Lecture 19 Classes and Methods II

1. The 'init' method

The init method (short for “initialization”) is a special method that gets invoked when an object is instantiated. Its full name is __init__ (two underscore characters, followed by init, and then two more underscores). An init method for the Time class might look like this:
It is common for the parameters of __init__ to have the same names as the attributes. The statement: 'self.hour = hour' stores the value of the parameter hour as an attribute of self

The parameters are optional, so if you call Time with no arguments, you get the default values.

The script above didn't call the '__init__()' function but it was executed. Keep in mind that this initilization will be executed when you initilize an object to this class.

If you provide two arguments, they override hour and minute:

And of course, if you provide 3 arguments, they override all three default values:

2. One more examples on this

The argument 'Jetty' in 'Student()' is passed to the 'something' parameter in the '__init__()' function.
'self' here represents the instance to be created by this class.

Does it matter if you have the argument inside the 'class Student():' declaration? Look at the following code:

I added an argument inside the 'class declaration' and I got the same results. In Python 3, you don't have to put any argument there.

3. The '__str__' method, and the '__add__' method

__str__ is a special method, like __init__, that is supposed to return a string representation of an object.
When you print an object, Python invokes the str method:

The one above is interesting!! We didn't call the '__str__(self)' function, but the 'print(time)' function invokes it.

More interestingly, the '__add__()' function:
When you apply the + operator to Time objects, Python invokes __add__. When you print the result, Python invokes __str__. So there is a lot happening behind the scenes!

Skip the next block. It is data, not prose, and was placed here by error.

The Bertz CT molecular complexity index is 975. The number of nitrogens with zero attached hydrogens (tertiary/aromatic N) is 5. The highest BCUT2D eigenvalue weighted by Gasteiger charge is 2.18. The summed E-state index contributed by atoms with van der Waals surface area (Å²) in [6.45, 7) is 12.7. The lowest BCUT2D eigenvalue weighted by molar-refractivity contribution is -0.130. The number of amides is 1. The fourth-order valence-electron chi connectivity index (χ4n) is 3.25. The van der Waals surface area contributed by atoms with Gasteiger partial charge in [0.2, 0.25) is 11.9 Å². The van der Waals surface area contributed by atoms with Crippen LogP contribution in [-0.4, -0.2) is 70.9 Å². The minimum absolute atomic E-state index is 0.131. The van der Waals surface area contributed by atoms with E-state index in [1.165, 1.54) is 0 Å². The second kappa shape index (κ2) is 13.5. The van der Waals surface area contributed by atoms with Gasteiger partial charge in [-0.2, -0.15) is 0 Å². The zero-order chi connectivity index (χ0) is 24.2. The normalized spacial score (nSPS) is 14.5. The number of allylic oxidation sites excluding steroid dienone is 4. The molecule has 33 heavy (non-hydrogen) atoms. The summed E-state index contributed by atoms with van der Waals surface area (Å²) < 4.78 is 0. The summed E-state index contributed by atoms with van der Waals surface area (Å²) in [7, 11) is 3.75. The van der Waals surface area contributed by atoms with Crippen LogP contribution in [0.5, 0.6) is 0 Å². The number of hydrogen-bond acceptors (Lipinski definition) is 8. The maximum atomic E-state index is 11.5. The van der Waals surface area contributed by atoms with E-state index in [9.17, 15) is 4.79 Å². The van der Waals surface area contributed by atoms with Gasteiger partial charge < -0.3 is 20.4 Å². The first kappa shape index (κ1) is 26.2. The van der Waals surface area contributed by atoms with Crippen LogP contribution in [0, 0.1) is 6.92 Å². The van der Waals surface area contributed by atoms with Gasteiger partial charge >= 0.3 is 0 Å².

It is confusing how the 'other' argument works there. It is actually taking all the attributes of 'duration' into 'other'.

4. Type-based dispatch
In the previous section we added two Time objects, but you also might want to add an integer to a Time object. The following is a version of __add__ that checks the type of other and invokes either add_time or increment:

Before we move forward, let's introducce the isinstance() function. The 'isinstance()' function returns True if the specified object is of the specified type, otherwise False. If the type parameter is a tuple, this function will return True if the object is one of the types in the tuple. Syntax

isinstance(object, type)
Check if the number 5 is an integer:

Example Check if "Hello" is one of the types described in the type parameter:

Example Check if y is an instance of myObj:

This following script works very well and more smart. The user can put a duration in the format of 'seconds', or 'hour:minute:second', the code can tell what is the data type and make corresponding calculation:


1. According to the visible part of the code and the results, complete the code by replacing the black boxes to your code.

2. Given the class 'Bag' as follows, instantiate an object called 'baggie'. Put string 'backpack' in 'baggie.data' using the 'add' function, and put two of 'packback' after this in the same list using the 'addtwice' function.

3. Create a class 'Box', use an '__init__' function to create the 'width' and the 'length' attributes of the class. Use a method (function) inside the class to return the area of the box.
After this class is created, instantiate an object called 'boxie', provide the width and the length parameters to this call to return the area of 'boxie'.

4. Complete the following code: